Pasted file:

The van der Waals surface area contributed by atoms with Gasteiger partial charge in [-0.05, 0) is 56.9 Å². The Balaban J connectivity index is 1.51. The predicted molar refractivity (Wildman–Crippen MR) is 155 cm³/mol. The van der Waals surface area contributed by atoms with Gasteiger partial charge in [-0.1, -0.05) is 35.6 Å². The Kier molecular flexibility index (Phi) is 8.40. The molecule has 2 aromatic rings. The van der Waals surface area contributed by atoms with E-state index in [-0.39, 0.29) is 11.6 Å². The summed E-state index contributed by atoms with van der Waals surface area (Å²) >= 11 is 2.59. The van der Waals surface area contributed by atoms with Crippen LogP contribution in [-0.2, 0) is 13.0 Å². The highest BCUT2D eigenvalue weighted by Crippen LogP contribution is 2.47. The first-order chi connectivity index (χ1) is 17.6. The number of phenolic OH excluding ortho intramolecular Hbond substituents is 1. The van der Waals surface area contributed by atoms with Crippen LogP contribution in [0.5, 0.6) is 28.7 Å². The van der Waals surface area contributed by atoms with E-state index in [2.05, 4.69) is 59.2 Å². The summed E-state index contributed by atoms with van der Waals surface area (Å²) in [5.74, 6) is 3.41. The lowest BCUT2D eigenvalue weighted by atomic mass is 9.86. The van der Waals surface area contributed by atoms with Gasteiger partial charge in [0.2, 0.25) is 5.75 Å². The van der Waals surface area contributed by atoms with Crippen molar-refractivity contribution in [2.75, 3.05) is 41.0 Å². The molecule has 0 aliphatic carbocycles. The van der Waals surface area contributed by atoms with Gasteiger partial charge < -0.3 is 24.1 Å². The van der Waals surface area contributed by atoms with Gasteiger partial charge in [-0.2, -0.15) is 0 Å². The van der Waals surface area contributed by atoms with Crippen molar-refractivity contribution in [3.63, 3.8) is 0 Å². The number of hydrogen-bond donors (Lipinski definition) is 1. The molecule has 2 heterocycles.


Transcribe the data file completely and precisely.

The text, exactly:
The van der Waals surface area contributed by atoms with Gasteiger partial charge in [-0.05, 0) is 56.9 Å². The Balaban J connectivity index is 1.51. The predicted molar refractivity (Wildman–Crippen MR) is 155 cm³/mol. The van der Waals surface area contributed by atoms with Gasteiger partial charge in [-0.1, -0.05) is 35.6 Å². The Kier molecular flexibility index (Phi) is 8.40. The molecule has 2 aromatic rings. The van der Waals surface area contributed by atoms with E-state index in [-0.39, 0.29) is 11.6 Å². The summed E-state index contributed by atoms with van der Waals surface area (Å²) >= 11 is 2.59. The van der Waals surface area contributed by atoms with Crippen LogP contribution in [-0.2, 0) is 13.0 Å². The highest BCUT2D eigenvalue weighted by Crippen LogP contribution is 2.47. The first-order chi connectivity index (χ1) is 17.6. The number of phenolic OH excluding ortho intramolecular Hbond substituents is 1. The van der Waals surface area contributed by atoms with Crippen LogP contribution in [0.5, 0.6) is 28.7 Å². The van der Waals surface area contributed by atoms with E-state index in [2.05, 4.69) is 59.2 Å². The summed E-state index contributed by atoms with van der Waals surface area (Å²) in [5.74, 6) is 3.41. The lowest BCUT2D eigenvalue weighted by atomic mass is 9.86. The van der Waals surface area contributed by atoms with Gasteiger partial charge in [0.2, 0.25) is 5.75 Å². The van der Waals surface area contributed by atoms with Crippen molar-refractivity contribution in [2.75, 3.05) is 41.0 Å². The molecule has 0 aliphatic carbocycles. The van der Waals surface area contributed by atoms with Gasteiger partial charge < -0.3 is 24.1 Å². The van der Waals surface area contributed by atoms with Gasteiger partial charge in [-0.2, -0.15) is 0 Å². The van der Waals surface area contributed by atoms with Crippen molar-refractivity contribution in [3.63, 3.8) is 0 Å². The number of hydrogen-bond donors (Lipinski definition) is 1. The molecule has 2 heterocycles.